Something about fresh starts

Something about fresh starts

I love a new year. It’s one of the great, divine punctuation marks that we get to enjoy.

There’s something about the fresh, untainted, virginal possibility that a new year brings. Every 365 days (or 366 if you’re Olympic) there’s a January 1.

Another chance to do things the way you meant last time. The optimism, if you choose to seize it, of something without blemish.

If I post this sometime today, I will have posted something every day in 2016. Thus far. If I go for a swim when the pool opens later this morning, I will have done some form of exercise every day this year. Unremarkable for some years, significant right now.

Every year I get this same invitation. It’s usually accepted sometime in late November. I begin dreaming the new year. How it might look, what might change. Which word might fuel the journey as a fresh chapter in this unfolding story is written.

It’s like giving the Etch-a-Sketch a big shake and being presented with a clean slate all over again.


I may have woken with an enthusiasm for starting strong but, the truth is, there was no quantum character transformation while I slept those few hours last night. My level of integrity and discipline, my capacity to love, my ability to write, my level of physical pain, and my willingness to give grace; none of these things changed much. They’re right about where I parked them last night. That’s not defeatist; that’s a right reading of things.

As my first coffee of 2016 joins the party, I get another chance to think about what might be. That’s one of the sweetest things about a new year. And I get the chance to intentionally resign some moments to ‘last year’.

So many plans, resolutions and big dreams fail to burst into life because they come with joyful anticipation and no road map. Great ideas without a deliberate trajectory often ended up stalled in the starting grid of January. It seems way too early to be bursting the bubble of enthusiasm on January 1, so we don’t dwell too much on the tools required to get the job done and we just start building the house all the same. We’re so bummed when January 4 arrives and the Etch-a-Sketch looks a bit messy.

As some great friends sat around last night swapping highlights of 2015 and painting word pictures for the new year, the word for one of our table stood out over the rest. It may have even gleaned gasps when it was spoken for the first time.


It triggered a bunch of thoughts on top of each other (although the conversation that fell out of our gasps had more to do with painful non-surgical medical procedures than things of greater gravity).

Consecration: To set yourself apart for the sacred. To be or represent the body and blood of Christ.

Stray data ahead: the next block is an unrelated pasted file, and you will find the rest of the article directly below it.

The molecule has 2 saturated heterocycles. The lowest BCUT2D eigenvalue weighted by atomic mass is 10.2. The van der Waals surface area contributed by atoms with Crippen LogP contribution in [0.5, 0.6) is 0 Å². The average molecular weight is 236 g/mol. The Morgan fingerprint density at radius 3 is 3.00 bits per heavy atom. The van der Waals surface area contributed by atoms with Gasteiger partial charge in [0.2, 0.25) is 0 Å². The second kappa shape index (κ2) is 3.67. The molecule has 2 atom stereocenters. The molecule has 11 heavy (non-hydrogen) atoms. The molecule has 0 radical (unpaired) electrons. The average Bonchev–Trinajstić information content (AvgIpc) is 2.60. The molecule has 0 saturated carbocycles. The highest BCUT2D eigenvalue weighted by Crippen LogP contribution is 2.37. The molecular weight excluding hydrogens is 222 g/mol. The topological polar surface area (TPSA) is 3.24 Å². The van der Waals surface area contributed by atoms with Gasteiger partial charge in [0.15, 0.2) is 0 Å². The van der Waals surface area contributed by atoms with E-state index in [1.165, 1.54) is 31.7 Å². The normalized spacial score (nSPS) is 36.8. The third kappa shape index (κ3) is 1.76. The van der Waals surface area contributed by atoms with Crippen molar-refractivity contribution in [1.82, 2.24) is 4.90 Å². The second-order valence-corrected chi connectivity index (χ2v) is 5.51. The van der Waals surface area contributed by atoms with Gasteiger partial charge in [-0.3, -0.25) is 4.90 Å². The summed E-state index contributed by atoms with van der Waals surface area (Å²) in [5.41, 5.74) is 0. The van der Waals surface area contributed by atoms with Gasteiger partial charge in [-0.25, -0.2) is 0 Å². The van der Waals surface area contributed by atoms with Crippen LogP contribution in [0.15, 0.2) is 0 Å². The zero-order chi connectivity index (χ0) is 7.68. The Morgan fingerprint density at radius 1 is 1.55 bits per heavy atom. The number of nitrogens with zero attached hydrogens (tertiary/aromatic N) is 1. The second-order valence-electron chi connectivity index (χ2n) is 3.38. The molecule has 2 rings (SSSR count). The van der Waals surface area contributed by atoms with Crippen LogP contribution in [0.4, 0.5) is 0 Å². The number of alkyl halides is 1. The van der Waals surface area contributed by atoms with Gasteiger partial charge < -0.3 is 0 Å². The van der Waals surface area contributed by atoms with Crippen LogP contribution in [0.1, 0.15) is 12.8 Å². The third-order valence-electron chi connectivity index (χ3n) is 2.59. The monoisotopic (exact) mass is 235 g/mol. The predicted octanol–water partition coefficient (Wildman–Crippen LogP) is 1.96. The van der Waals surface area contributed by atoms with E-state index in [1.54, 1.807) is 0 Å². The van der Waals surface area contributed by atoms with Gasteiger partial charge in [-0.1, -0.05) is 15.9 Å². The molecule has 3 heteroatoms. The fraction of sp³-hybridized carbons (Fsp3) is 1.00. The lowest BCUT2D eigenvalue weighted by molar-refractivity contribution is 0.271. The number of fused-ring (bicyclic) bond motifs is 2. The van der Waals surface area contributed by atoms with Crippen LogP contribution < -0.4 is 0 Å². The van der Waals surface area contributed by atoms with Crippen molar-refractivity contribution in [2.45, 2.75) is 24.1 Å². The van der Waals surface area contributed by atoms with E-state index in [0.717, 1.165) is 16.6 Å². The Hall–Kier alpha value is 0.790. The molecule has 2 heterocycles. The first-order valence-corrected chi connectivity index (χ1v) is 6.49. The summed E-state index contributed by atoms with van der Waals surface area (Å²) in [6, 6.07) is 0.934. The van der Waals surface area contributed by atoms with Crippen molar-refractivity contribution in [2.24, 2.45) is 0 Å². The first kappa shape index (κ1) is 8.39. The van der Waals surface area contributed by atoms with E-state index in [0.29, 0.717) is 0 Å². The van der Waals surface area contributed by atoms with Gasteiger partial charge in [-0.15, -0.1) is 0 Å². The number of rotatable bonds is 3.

Many, many moons ago, a tribe that had wandered for forty years, gathered at the edge of a river. For much more than a generation, they’d dreamed that one day, perhaps, their promise of a promised land might be fulfilled. If not in their lifetime, surely someone’s lifetime, right? Their leader, Joshua, stood up by the Jordan River and said some words that would sting in the short term, but must have been breathtakingly momentous.

“Consecrate yourselves, for tomorrow the Lord will do wonders among you.”

God was saying to Joshua and the Israelites, ‘I want you to know that good stuff is going to happen. Great and glorious things. I know the plans I have for you and they’re very, very good. But I want you looking at me. There’s purpose in the good stuff and if you cease to set yourself apart for me, you’re going to miss it. So consecrate yourself. For the great and glorious work I will accomplish through you will be for your joy and my glory.’ Something like that.

A couple of days back, as I reviewed my year once more and contemplated what I might be biting off in 2016, I opened my Bible to Psalm 131. It’s three verses long (and even one of those seem like an afterthought).

LORD, my heart is not lifted up; my eyes are not raised too high;
I do not occupy myself with things too great and too marvelous for me.
But I have calmed and quieted my soul, like a weaned child with its mother; like a weaned child is my soul within me.

Amid the confident buoyancy of a new year and the invitation to enter that adventure, these verses stood out as loud as Joshua beside the Jordan River.

Consecrate yourself. Commit your ways to the Lord, trust in Him, and He will act. (Psalm 37:5)

World domination is no domination at all. I don’t want to be king of the mountain.

In quietness and trust, God invites us to bring our hopes and failures, perhaps the sadness of an old year, as well as the joy, potential and possibility of a new year and lay it down.

Not because He wants to dance over our dreams and make us feel silly for having them in the first place. Quite the opposite. Committed to Him, he wants to dance with us.

Consecrate yourself to adventure. Consecrate yourself to the story He’s writing. Consecrate yourself to whatever you’re transitioning from or to. Consecrate yourself to freedom. And allow the source of hope and joy, the author and perfecter of faith to be the object of your consecration.

Thanks for listening.


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